President 26: Theodore “Teddy” Roosevelt
September 14, 1901 – March 4, 1909
Let’s send Donald Trump on own of those outward bound wilderness trips and see how he fares. Since he is such a lover of reality TV perhaps a cameo on Naked and Afraid is the way to go? Let’s just make sure they black out his entire body. I’m sure that is what Melania does every night anyways. We should throw in Sarah Palin as his teammate and they might last a solid five minutes. For all the self- proclaiming badass political types of our generation, may I introduce you to Teddy Roosevelt?
After McKinley’s assassination, Roosevelt became the youngest President ever at the age of 42. By this time, Roosevelt had already authored a book on the War of 1812, had lived on a dude ranch in the Dakotas, served as Assistant Secretary to the Navy and had earned acclaim as a Rough Rider (alas not as a rapper but as a volunteer cavalryman in the Spanish-American War). He continued this achievement streak in office, by cracking down on corruption, establishing conservation efforts across the country, promoting the construction of the Panama Canal, and by achieving diversity in his staff appointments. He was also heavily involved in foreign policy efforts, some for the better and some for the worst, and coined the phrase to “speak softly and carry a big stick”; a practice that has been all but forgotten in our age of angry tweets.
As for his palate, President Roosevelt and his brood of six children enjoyed the classics and kept to simple meals when the White House was not entertaining. Teddy ate hard boiled eggs almost every morning for breakfast and enjoyed hominy, liver and bacon, freshly baked rolls, and other family classics with his brood. He wasn’t a teetotaler but only took a drink on occasion. His most exotic indulgences were foreign teas, notably caravan and hu-kwa, that he picked up on his travels. On those inescapable formal occasions, his team put together appropriately elaborate meals, almost always to include oysters.Compared to his predecessor’s laundry lists of courses, the Roosevelt household was not over the top.
In June 1906, the Washington Post seemed to have had a slow news day and published a column which criticized the first family for having extravagant dining practices. Teddy wrote to the Post the next day and addressed the attack. His retort included a detailed description of the White House’s menus and their buying practices, with the premise that “creating the widespread impression that the President and his family sit down to a four or five course breakfast, a six or seven course luncheon, and a ten-course dinner” was worthy of a response. He also added a dash of charming humor to the column’s assumptions that “every article of food that goes to the White House table is carefully inspected” noting that “the cook looks over the potatoes to see that no bad ones get into the pot”.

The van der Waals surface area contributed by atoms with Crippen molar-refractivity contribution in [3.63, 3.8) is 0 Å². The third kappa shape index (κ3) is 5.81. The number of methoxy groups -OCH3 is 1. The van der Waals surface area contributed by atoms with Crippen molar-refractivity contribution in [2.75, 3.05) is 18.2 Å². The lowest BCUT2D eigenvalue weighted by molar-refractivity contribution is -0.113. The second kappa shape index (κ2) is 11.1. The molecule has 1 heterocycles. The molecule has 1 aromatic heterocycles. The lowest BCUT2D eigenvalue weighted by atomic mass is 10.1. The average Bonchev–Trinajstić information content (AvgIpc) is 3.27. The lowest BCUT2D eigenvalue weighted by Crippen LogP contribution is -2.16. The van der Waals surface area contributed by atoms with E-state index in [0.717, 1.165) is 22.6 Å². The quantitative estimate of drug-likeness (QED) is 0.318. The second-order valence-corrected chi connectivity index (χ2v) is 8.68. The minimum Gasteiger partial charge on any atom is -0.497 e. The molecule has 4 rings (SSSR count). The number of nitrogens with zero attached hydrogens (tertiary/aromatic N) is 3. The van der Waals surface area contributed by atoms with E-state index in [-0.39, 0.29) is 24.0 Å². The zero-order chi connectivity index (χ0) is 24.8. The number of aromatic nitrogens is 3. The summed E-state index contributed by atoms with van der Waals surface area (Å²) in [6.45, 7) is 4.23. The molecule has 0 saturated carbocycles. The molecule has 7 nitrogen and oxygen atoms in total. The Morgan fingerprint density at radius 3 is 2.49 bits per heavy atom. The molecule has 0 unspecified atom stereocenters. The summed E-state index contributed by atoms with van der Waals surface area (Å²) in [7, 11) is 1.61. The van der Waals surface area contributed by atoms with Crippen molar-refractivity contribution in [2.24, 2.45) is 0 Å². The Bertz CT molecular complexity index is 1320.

Sagamore Hill Sand Tarts with Chocolate Mousse
His real weakness at the dinner table was for sweets. No amount of sugar was too much for his palate, as he put seven lumps in his “bathtub sized” coffee cup. He then dunked these cookies straight in. Named “Sagamore Hill” Sand Tarts, after his beloved property on Oyster Bay in Long Island NY, this recipe was found scribbled on the inside cover of one of Edit Roosevelt’s many beloved cookbooks. Instead of coffee we are going with a dark chocolate mousse for dipping, in honor of Teddy’s break from the Republican Party to form the Bull Moose Party, or the “Progressive Party”, in 1912. Teddy called for limits on campaign contributions and raising the minimum wage for women. Yup, we are still talking about the same old stuff.
· 1 cup butter
· 2 cups sugar
· 2 eggs
· 2 tsp vanilla extract
· 4 cups all-purpose flour, sifted
· cinnamon, to taste
Cream 1 cup butter until it is as smooth as mayonnaise. Then add 2 cups sugar and cream until light and fluffy. Add 2 eggs, one by one, beating after each addition. Beat in one additional egg yolk and 2 teaspoons of vanilla. Stir in 4 cups sifted flour. Mix again well. Roll the dough on a lightly floured board until quite thin. Cut with a 2 ½ inch cooky cutter. Then beat remaining egg white just enough to stir it up a big. Brush the egg white on top of the cookies. Sprinkle with a cinnamon-sugar mixture and bake on a greased cooky sheet in a moderate (350° oven for about 8 minutes).
Adapted from: Rufus Estes’ Good Things to Eat, 1911
This mousse-like recipe is easy and from one of the most interesting cookbooks I have discovered on this journey. Born a slave, Rufus Estes, began working as a cook for the Pullman Company, a rail car manufacturer, following emancipation. He became the first African American rail chef to publish a cookbook, and the fifth African American to publish a cookbook nationwide. His recipes are easy to follow and concise, as he had to work his magic in tight galley kitchens as they clanked down the track. In celebration of Teddy’s love for travel, I thought it was perfect. I substituted 1 4.4 oz melted dark chocolate bar for the vanilla that Rufus Estes recommends and it worked splendidly.
Cook a half cup each sugar and water over the fire until it threads. Do not stir after the sugar has dissolved. Beat the whites of three eggs until very stiff, pour the syrup slowly over it, beating constantly. [add melted chocolate bar]. Flavor with vanilla, and when cold fold in a pint of cream whipped stiff. Pour into a mold and pack.